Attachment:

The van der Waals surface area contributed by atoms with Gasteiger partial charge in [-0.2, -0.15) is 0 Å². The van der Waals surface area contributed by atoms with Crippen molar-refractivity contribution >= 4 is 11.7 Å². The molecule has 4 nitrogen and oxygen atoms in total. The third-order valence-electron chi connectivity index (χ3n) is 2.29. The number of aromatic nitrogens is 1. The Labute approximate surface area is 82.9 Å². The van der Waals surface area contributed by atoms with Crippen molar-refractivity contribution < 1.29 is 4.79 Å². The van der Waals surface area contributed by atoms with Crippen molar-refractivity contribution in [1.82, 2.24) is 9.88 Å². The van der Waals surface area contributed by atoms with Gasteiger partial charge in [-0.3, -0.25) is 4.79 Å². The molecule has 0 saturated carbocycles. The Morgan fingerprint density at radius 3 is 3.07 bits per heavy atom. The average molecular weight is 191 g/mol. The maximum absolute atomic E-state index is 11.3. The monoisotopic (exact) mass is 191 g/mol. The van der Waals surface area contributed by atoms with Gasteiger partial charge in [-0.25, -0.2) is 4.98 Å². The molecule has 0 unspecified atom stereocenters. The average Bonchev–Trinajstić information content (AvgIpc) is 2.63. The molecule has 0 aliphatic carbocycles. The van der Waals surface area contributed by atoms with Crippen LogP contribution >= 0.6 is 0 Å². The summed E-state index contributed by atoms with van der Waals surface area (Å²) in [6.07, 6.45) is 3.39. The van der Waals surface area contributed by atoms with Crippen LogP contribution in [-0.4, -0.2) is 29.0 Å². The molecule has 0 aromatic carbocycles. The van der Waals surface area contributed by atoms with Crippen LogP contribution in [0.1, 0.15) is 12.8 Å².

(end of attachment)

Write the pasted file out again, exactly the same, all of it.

The van der Waals surface area contributed by atoms with Gasteiger partial charge in [-0.2, -0.15) is 0 Å². The van der Waals surface area contributed by atoms with Crippen molar-refractivity contribution >= 4 is 11.7 Å². The molecule has 4 nitrogen and oxygen atoms in total. The third-order valence-electron chi connectivity index (χ3n) is 2.29. The number of aromatic nitrogens is 1. The Labute approximate surface area is 82.9 Å². The van der Waals surface area contributed by atoms with Crippen molar-refractivity contribution < 1.29 is 4.79 Å². The van der Waals surface area contributed by atoms with Crippen molar-refractivity contribution in [1.82, 2.24) is 9.88 Å². The van der Waals surface area contributed by atoms with Gasteiger partial charge in [-0.3, -0.25) is 4.79 Å². The molecule has 0 saturated carbocycles. The Morgan fingerprint density at radius 3 is 3.07 bits per heavy atom. The average molecular weight is 191 g/mol. The maximum absolute atomic E-state index is 11.3. The monoisotopic (exact) mass is 191 g/mol. The van der Waals surface area contributed by atoms with Gasteiger partial charge in [-0.25, -0.2) is 4.98 Å². The molecule has 0 unspecified atom stereocenters. The average Bonchev–Trinajstić information content (AvgIpc) is 2.63. The molecule has 0 aliphatic carbocycles. The van der Waals surface area contributed by atoms with Crippen LogP contribution >= 0.6 is 0 Å². The summed E-state index contributed by atoms with van der Waals surface area (Å²) in [6.07, 6.45) is 3.39. The van der Waals surface area contributed by atoms with Crippen LogP contribution in [-0.4, -0.2) is 29.0 Å². The molecule has 0 aromatic carbocycles. The van der Waals surface area contributed by atoms with Crippen LogP contribution in [0.1, 0.15) is 12.8 Å².